Lede: A new open-source study concludes that Syrian insurgents carried out the
Ghouta sarin chemical attack in August 2013. The explosive findings add to a
growing body of public evidence that undermines US-led efforts to blame the
Syrian government, which almost led to US military intervention.
Hundreds of people were killed and thousands were wounded when sarin rockets hit
multiple sites in the Syria area of Ghouta on August 21, 2013. The US and its
allies publicly accused the Syrian government of responsibility, and President
Obama threatened to bomb Syria in purported retaliation. But Obama ultimately
pulled back after reaching an agreement with Russia to destroy Syria's chemical
Since then, a growing body of public information has raised questions about
US-led claims of Syrian government guilt. The new open-source study, published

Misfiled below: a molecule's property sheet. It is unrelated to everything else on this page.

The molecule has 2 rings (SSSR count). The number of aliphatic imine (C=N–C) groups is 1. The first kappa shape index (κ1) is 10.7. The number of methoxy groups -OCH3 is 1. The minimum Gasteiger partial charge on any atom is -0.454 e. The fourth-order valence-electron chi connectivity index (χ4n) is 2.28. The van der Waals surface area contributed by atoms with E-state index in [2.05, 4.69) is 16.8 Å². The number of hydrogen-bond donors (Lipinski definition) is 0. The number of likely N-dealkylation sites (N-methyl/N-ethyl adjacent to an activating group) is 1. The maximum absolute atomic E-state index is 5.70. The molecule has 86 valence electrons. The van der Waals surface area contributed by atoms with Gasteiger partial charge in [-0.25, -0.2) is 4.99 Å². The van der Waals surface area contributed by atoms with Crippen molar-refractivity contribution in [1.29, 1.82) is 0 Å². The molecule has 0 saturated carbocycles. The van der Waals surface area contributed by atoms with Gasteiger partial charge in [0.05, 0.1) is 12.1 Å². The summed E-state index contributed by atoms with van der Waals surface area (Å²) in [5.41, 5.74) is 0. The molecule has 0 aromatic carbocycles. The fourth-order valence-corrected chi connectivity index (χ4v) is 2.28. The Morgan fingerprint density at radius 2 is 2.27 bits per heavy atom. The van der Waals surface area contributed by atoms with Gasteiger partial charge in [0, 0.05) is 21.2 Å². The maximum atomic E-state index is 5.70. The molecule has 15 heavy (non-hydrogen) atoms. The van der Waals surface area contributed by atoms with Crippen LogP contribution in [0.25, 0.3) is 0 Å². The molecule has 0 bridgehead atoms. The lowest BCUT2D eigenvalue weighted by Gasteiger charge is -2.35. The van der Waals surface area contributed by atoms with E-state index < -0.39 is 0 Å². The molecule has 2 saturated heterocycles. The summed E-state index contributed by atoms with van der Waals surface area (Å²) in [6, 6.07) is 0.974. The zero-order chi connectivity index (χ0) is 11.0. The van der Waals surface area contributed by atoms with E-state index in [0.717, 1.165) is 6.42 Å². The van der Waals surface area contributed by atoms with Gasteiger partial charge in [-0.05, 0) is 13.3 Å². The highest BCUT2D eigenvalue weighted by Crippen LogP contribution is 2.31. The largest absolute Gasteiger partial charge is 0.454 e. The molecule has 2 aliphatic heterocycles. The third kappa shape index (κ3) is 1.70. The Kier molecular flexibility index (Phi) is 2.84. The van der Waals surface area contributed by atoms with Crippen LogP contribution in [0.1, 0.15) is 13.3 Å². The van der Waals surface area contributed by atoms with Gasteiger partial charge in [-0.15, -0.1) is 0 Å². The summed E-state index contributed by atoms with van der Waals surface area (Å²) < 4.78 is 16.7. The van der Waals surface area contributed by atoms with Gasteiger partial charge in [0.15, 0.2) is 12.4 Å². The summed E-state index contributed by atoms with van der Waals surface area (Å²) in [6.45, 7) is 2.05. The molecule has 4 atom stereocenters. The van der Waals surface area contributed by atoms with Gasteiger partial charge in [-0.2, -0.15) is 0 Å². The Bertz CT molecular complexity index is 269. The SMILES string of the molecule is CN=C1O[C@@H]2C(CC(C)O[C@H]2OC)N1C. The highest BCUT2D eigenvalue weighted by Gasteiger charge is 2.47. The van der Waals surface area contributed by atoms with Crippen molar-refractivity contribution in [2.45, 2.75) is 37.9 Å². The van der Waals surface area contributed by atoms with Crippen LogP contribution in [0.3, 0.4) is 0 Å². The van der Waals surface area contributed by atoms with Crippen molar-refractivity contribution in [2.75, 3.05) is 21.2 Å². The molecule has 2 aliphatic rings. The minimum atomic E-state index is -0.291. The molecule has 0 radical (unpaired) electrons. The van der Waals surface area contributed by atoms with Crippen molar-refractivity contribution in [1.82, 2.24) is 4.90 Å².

by Rootclaim, adds to this evidence.
Based on their trajectories, the study traces all seven missile impact locations
back to the most likely launch spot where they all intersected: a small area
within insurgent-controlled territory. This location is about 2 km from any
impact site - the agreed range calculated by experts for the Volcano rockets
used in the Ghouta attack.
Video footage has previously surfaced of insurgents wearing gas masks, firing
Volcano rockets, and identifying themselves as members of the insurgent group
Liwa Al Islam. The video matches several features of a small field that is
located within that insurgent-controlled area where, the study found, the
rockets were launched from. That same area, matching the field, was also the
source of a little-reported sarin attack by insurgents on Syrian government
forces just days after the Ghouta attack.
Michael Kobs and Adam Larson. Co-authors of a new study on the 2013 chemical
attack in Ghouta.
Saar Wilf. Founder of Rootclaim, which published the Ghouta study.
Read the Ghouta study here:
Read Rootclaim’s summary of the findings here: